Characterisation of orthopaedic trauma admitted to adult Level 1 Trauma Centres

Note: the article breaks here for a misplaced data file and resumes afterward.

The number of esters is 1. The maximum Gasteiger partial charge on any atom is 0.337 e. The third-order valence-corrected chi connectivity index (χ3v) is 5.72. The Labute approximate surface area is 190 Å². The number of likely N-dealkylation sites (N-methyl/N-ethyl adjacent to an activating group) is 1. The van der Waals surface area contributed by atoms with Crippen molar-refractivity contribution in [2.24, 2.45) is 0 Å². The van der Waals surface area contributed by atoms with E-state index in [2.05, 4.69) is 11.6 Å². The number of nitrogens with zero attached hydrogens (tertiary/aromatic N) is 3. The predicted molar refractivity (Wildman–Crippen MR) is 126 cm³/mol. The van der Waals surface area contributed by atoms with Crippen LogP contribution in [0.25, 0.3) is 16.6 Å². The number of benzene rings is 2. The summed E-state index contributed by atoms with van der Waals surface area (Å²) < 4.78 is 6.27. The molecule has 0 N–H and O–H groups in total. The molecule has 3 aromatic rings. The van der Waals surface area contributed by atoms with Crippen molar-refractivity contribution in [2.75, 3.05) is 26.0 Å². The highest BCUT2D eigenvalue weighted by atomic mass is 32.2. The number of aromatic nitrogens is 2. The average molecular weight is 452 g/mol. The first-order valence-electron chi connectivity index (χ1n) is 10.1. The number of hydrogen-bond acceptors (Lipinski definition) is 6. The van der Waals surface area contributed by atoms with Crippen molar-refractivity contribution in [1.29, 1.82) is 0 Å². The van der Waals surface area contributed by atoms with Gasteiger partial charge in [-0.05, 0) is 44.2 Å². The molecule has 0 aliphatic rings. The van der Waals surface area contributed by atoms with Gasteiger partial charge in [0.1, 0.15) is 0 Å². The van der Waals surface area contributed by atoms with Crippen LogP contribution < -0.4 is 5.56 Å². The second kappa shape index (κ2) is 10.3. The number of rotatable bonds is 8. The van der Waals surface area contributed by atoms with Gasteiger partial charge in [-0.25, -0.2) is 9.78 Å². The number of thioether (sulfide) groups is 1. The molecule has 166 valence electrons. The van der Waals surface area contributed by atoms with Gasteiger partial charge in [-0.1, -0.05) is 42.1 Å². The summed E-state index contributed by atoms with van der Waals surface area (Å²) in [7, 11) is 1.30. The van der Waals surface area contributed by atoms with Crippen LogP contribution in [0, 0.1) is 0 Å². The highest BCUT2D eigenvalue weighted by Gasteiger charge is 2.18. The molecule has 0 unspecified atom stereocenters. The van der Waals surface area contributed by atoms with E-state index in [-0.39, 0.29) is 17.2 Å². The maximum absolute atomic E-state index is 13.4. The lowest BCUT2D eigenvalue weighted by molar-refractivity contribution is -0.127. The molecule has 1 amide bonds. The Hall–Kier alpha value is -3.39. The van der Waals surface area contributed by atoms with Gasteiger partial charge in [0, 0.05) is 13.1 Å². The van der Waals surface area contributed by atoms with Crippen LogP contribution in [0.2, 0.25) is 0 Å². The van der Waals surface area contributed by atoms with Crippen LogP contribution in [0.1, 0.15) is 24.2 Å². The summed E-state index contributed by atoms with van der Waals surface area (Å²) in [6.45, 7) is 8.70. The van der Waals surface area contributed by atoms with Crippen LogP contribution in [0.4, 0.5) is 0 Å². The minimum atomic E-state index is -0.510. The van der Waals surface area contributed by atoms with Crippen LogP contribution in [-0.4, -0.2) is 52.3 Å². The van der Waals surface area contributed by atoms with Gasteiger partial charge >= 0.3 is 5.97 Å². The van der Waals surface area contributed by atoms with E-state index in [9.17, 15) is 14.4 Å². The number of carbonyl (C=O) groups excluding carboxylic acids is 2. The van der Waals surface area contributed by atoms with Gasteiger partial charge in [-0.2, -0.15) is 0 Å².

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BACKGROUND: Despite the vast number of traumatic injuries that are orthopaedic in nature, comprehensive epidemiological data that characterise orthopaedic trauma are limited. The aim of this study was to investigate the nature of orthopaedic trauma admitted to adult Level 1 Trauma Centres. METHODS: Data were obtained from the Victorian Orthopaedic Trauma Outcomes Registry (VOTOR), which includes all patients with orthopaedic trauma admitted to the two adult Level 1 Trauma Centres in Victoria (Australia). Information was collected from the medical record and hospital databases on patients' demographics and injury event, diagnoses and management. RESULTS: Data were analysed on 784 patients recruited between August 2003 and March 2004. Patients were mainly young (<65 years) (70.7%), male (59.1%) and injured in a transport collision (51.3%). Fractures of the femur (23.7%) and spine (23.5%) were the most common injuries and were predominately managed with operative (87.6%) and conservative (78.8%) methods, respectively. Differences in most parameters were evident between younger (<65 years) and older (> or =65 years) patients. CONCLUSIONS: This study presents epidemiological data on patients with orthopaedic trauma who were admitted to adult Level 1 Trauma Centres. This information is critical for the future monitoring and evaluation of the outcomes of orthopaedic trauma.
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